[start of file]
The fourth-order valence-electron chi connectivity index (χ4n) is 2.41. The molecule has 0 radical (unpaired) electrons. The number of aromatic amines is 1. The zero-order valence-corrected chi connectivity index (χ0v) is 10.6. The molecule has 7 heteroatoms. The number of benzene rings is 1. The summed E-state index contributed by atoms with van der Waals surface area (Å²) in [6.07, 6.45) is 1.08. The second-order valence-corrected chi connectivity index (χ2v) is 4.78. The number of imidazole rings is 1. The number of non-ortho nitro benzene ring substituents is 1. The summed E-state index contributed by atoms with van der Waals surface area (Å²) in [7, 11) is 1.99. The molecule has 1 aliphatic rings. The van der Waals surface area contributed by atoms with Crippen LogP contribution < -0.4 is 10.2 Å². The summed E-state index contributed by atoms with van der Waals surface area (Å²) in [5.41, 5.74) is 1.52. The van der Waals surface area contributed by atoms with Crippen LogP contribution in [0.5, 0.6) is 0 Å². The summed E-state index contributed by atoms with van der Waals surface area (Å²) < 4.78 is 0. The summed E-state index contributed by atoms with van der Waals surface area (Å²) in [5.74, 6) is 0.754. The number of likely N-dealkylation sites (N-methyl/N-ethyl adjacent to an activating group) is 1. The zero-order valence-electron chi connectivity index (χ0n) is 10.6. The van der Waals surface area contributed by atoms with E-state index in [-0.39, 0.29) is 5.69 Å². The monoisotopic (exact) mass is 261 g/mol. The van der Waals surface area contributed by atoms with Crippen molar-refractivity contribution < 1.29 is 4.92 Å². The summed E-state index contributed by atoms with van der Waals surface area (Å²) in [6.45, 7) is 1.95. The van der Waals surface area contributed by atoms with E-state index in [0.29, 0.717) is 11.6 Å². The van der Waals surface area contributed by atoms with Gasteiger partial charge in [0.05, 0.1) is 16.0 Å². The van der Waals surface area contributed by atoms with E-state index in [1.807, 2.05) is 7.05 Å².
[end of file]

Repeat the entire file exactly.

The fourth-order valence-electron chi connectivity index (χ4n) is 2.41. The molecule has 0 radical (unpaired) electrons. The number of aromatic amines is 1. The zero-order valence-corrected chi connectivity index (χ0v) is 10.6. The molecule has 7 heteroatoms. The number of benzene rings is 1. The summed E-state index contributed by atoms with van der Waals surface area (Å²) in [6.07, 6.45) is 1.08. The second-order valence-corrected chi connectivity index (χ2v) is 4.78. The number of imidazole rings is 1. The number of non-ortho nitro benzene ring substituents is 1. The summed E-state index contributed by atoms with van der Waals surface area (Å²) in [7, 11) is 1.99. The molecule has 1 aliphatic rings. The van der Waals surface area contributed by atoms with Crippen LogP contribution < -0.4 is 10.2 Å². The summed E-state index contributed by atoms with van der Waals surface area (Å²) in [5.41, 5.74) is 1.52. The van der Waals surface area contributed by atoms with Crippen LogP contribution in [0.5, 0.6) is 0 Å². The summed E-state index contributed by atoms with van der Waals surface area (Å²) < 4.78 is 0. The summed E-state index contributed by atoms with van der Waals surface area (Å²) in [5.74, 6) is 0.754. The number of likely N-dealkylation sites (N-methyl/N-ethyl adjacent to an activating group) is 1. The zero-order valence-electron chi connectivity index (χ0n) is 10.6. The van der Waals surface area contributed by atoms with E-state index in [-0.39, 0.29) is 5.69 Å². The monoisotopic (exact) mass is 261 g/mol. The van der Waals surface area contributed by atoms with Crippen molar-refractivity contribution < 1.29 is 4.92 Å². The summed E-state index contributed by atoms with van der Waals surface area (Å²) in [6.45, 7) is 1.95. The van der Waals surface area contributed by atoms with E-state index in [0.29, 0.717) is 11.6 Å². The van der Waals surface area contributed by atoms with Gasteiger partial charge in [0.05, 0.1) is 16.0 Å². The van der Waals surface area contributed by atoms with E-state index in [1.807, 2.05) is 7.05 Å².